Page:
• Adequate cleaning and drying of feet
  • Products that control excessive sweating
  • Use of clean and dry cotton socks
  • Footwear that allows ventilation
  • Consult our office for stronger medication and professional treatment.

Bunions

A bunion is formed when there is prolonged pressure on the big toe and its base pushes outwards. The big toe may start pointing towards the second toe or even go over it. As the big toe is essential for foot flexion and balance, walking becomes increasingly uncomfortable and painful as the bunion gets larger.

Causes:

  • Hereditary
  • Gender related, seen more in women than men.
  • Narrow, tight-fitting shoes.

Symptoms:

  • The base of the big toe has thickened skin
  • The base of the big toe appears red, painful and scaly
  • The base of the big toe pushes outwards forming a bony bump
  • The big toe points to or goes over the second toe
  • Very painful to walk.

Treatment:

  • Timely treatment of bunions is essential to prevent worsening of the condition, chronic pain, deformity and arthritis
  • Change to wide-toed shoes or a more comfortable style of shoes
  • Use over-the-counter foam or gel pads to cushion the bunion
  • Wedges of foam called separators or spacers are also available and can be inserted between the toes
  • Bunion surgery or bunionectomy can realign the toe and remove the bony bump. This is a day surgery and no overnight hospital stay is necessary. Recovery may take several weeks.

Callous and Corns

Corns and calluses are areas of thickened skin on the feet and palms. They are dull in appearance and may be rough, raised and/or round. When they occur on the soles of the feet, they are called calluses and their appearance on the toes or feet are called corns.

Causes:

  • Constant rubbing or friction of the foot inside a shoe
  • Hammer toes
  • Deformed toes due to conditions like arthritis or injury
  • Inadequate circulation
  • Poor foot care in diabetes.

Symptoms:

  • Dull, thickened skin on a part of the foot that rubs against the shoe
  • Red, scaly skin on a bony part of the foot
  • Painful areas of the feet that scrape on the inside of a shoe.

Treatments:

  • Wearing more comfortable shoes
  • Use of padding or gel pads inside shoes
  • Please consult a podiatrist before use of over-the-counter corn and callus removal products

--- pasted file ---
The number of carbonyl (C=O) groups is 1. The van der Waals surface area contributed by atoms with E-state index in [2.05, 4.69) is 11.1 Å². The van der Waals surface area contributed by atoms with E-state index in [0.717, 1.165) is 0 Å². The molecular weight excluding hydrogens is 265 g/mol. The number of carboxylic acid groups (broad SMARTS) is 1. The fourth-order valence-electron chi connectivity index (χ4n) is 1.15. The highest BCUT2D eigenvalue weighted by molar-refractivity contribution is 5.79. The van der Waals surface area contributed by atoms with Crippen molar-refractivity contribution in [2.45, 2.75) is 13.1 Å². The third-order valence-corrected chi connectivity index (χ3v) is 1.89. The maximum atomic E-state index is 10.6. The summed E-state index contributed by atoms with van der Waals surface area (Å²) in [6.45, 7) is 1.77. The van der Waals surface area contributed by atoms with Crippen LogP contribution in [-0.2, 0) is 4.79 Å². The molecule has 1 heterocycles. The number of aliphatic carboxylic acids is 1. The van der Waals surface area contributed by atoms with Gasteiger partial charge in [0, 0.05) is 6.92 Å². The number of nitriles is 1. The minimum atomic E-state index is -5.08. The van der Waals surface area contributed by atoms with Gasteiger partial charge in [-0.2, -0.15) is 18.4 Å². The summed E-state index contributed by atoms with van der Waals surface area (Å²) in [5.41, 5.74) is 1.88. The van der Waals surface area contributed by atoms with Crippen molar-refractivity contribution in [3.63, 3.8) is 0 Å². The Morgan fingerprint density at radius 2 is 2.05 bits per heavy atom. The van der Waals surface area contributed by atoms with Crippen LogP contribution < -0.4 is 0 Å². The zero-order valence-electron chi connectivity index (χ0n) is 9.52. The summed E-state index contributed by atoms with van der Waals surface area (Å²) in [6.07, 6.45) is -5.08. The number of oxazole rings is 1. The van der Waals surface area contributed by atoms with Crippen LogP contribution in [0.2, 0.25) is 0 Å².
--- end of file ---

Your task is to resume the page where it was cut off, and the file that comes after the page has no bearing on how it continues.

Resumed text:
• Corns and calluses may be treated in our office

Children's Feet

In the first few years of life, feet show dramatic growth and development from tiny baby feet to an integral part of mobility. It is important to keep a watchful eye on your children’s feet as they learn to stand, walk and run. The bones of the foot are well-formed by the time a child is 8 years old.

Always ensure that children wear comfortable shoes that leave space between the toes and the end of the shoe. Measure children’s feet regularly before buying new shoes.

Causes:

  • Children may develop a particular way of sitting, standing, walking, running etc. which may not be the best method in the long run and should be corrected earlier rather than later.
  • Flat feet
  • Hammertoes

Things to look out for:

  • Do not make your child walk unless they are ready for it
  • Toes turning in or out as they start walking
  • As they take a step, toes touching down first instead of the heel
  • Flat feet.

Treatment:

Most of the problems mentioned above can be easily corrected by a professional and include very simple solutions like:

  • Changing the sitting position of a child
  • Different style of shoes (closed rather than open)
  • Avoiding hand-me-down footwear
  • Padded shoes
  • Orthotic support shoes
  • Customized orthotic inserts we can have made in our office

Diabetes & Your Feet

If you have diabetes, taking care of your feet becomes very important because there can be damage to blood vessels and nerves over time, resulting in poor circulation and numbness.

Causes:
• In diabetes even small injuries on the feet like a tiny cut, an insect bite or a blister which would normally heal itself can linger and need treatment. They get infected very easily.

• Tight fitting, poorly ventilated shoes can easily aggravate poor circulation, numbness and infection. Nerve damage can cause numbness in the feet and the initial pain or discomfort, may often not even be felt by a diabetic.

• The high blood sugar levels in diabetes make it hard for antibiotics and other medications to heal the wound quickly.

Symptoms:
• Numbness of feet
• Blisters caused by ill-fitting shoes
• Tiny cuts, wounds or insect bites
• Discomfort caused by calluses and corns on the feet.

Treatment:

Rather than treatment, make regular appointments with our office for inspection of your feet and early assessment of corns, calluses, cuts and blisters.

Dry, Cracked Heels

Dry, Cracked Heels

Dry, cracked heels are a very common problem that can easily worsen from lack of treatment. In some cases, dry cracked heels are an indication of other underlying problems like poor blood circulation or nerve damage.

Causes:

  • Open-back shoes
  • Going barefoot when you have a tendency for cracked heels
  • Poorly moisturized feet
  • Being overweight

Symptoms:

  • Heels that feel very dry and itchy
  • Skin on heels starts peeling in vertical ‘flakes’
  • Heels that have cracks or fissures
  • Cracks or fissures that are painful to walk on
  • Bleeding from the cracks on a heel

Treatment:

  • Regularly moisturize the heels with foot cream
  • Use special creams formulated to prevent cracks on heels
  • Call our office if the problem persists

Flat Feet